This article follows on from that published on the history of the Nobel Prizes, which can be found by following the link here.
According to the Last Will and Testament of Alfred Nobel, the Peace Prize is awarded to the person or persons who, in the preceding year, “shall have done the most or the best worker the fraternity between nations, for the abolition or reduction of standing armies and for the holding and promotion of peace congress”. Life and history has changed since the time that Nobel produced this Will, so it is understandable that the Foundation upon which it is based has had to make judgements about how to interpret the spirit of this in today’s world.
In 2014 the Nobel Peace Prize was awarded to Kailash Satyarthi and Malala Yousafzai “for their struggle against the suppression of children and young people and for the right for all children to education”, aspects of which can be seen to fall under the concept of the ‘promotion of peace congress’.
At 17 years old, Malala is the youngest Nobel Peace Prize Winner. In fact she is the youngest of any Nobel Prize to date. She became a household name as much for her stance against the subjugation of young women and their being refused an education in her home country of Pakistan, and anywhere else in the world, as for the assassination attempt on her life for these very values.
Kailash is possibly a less well-known name but in no way is he lesser in his approach to the subject of children’s right to education and freedom. Born in the Vidisha district of Madhya Pradesh in India, Kailash has been a proponent of reading and education as a means to propel oneself from poverty for the majority of his life. At the age of 11 he set up local stalls of discarded books to encourage and enable all the children of his neighbourhood to have access and to interact with the written word in as much depth as they liked, rather than as determined by their financial status.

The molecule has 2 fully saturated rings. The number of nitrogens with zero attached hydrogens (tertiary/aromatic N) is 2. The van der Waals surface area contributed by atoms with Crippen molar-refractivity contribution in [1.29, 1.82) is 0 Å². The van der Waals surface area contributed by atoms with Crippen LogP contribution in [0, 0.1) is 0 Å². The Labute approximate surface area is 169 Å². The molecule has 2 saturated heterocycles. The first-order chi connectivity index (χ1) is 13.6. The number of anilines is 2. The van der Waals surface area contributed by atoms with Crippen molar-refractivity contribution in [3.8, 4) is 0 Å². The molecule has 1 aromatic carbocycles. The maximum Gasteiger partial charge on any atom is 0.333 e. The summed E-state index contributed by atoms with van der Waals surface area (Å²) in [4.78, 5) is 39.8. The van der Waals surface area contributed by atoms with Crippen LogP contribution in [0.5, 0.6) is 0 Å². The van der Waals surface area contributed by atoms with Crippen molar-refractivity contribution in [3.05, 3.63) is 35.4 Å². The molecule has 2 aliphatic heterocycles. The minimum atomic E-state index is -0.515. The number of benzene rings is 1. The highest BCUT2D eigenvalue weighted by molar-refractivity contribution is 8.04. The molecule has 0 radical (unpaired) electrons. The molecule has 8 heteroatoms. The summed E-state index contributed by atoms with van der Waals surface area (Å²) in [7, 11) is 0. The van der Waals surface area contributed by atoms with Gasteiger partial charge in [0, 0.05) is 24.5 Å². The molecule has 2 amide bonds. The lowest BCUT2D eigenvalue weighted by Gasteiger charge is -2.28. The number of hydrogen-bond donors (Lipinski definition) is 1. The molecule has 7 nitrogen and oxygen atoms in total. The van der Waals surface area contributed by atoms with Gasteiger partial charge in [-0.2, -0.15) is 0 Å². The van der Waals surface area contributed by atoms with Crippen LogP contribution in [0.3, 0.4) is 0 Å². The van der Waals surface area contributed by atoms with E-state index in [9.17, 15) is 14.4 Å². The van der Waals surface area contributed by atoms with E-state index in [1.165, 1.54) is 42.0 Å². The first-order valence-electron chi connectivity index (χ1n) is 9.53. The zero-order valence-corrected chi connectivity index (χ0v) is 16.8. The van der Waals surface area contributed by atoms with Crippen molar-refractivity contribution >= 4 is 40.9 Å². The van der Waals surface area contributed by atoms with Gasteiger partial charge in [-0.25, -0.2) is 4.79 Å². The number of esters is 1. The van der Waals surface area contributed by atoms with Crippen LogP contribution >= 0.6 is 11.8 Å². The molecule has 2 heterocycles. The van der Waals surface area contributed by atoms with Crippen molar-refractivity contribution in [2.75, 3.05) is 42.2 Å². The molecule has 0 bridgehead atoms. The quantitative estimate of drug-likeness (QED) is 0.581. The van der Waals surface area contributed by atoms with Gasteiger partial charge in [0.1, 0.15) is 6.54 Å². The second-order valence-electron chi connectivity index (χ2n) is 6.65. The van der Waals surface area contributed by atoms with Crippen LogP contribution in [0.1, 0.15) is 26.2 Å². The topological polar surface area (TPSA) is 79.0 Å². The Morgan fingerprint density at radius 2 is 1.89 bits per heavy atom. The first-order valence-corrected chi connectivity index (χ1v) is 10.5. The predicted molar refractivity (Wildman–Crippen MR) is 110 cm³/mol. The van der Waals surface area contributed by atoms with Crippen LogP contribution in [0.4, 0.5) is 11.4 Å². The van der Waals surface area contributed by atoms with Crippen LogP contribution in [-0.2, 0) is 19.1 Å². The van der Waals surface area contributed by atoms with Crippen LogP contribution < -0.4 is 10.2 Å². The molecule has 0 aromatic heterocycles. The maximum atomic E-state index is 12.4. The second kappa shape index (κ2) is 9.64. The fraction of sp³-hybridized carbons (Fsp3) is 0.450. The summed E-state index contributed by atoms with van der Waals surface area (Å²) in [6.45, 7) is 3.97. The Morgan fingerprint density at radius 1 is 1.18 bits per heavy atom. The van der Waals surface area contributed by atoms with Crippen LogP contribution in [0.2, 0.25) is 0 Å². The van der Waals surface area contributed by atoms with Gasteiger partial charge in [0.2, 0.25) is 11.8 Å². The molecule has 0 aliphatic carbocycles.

After completing an electrical engineering degree Kailash worked as a teacher. Then, in 1980, he founded Bachpan Bachao Andolan, an organisation which follows the example of Mahatma Gandhi, and the concept of the ‘peaceful struggle’, whilst focused on the rights of the child. In recent years he has contributed to numerous conventions on child labour, children’s rights and the universal right to education. He continues to advocate on their behalf in his home country of India, as well as internationally.
The winners of the different prizes receive an amount of money that is determined by the Foundation. The entire prize is usually in the region of $1 million USD. In numerous years the prizes have had multiple winners, as was the case for Malala and Kailash. How the money is spent is not stipulated by Nobel or the Foundation and will depend on the circumstances of the recipient, their stage in life, their aspirations, and their needs. Many Nobel recipients donate their prize money to the causes or research they believe in. Many also ensure they have a greater level of financial stability, which in turn can then support them in pursuing the very subjects they were awarded for.
Whilst there is no apparent trend in how Nobel Prize laureates spend their money, there is a trend that shows that, whatever path they have chosen, they continue to contribute to it in a dedicated way. It could well be due to such laser focus, alongside their momentous initial accomplishments, that they are awarded their prizes in the first place.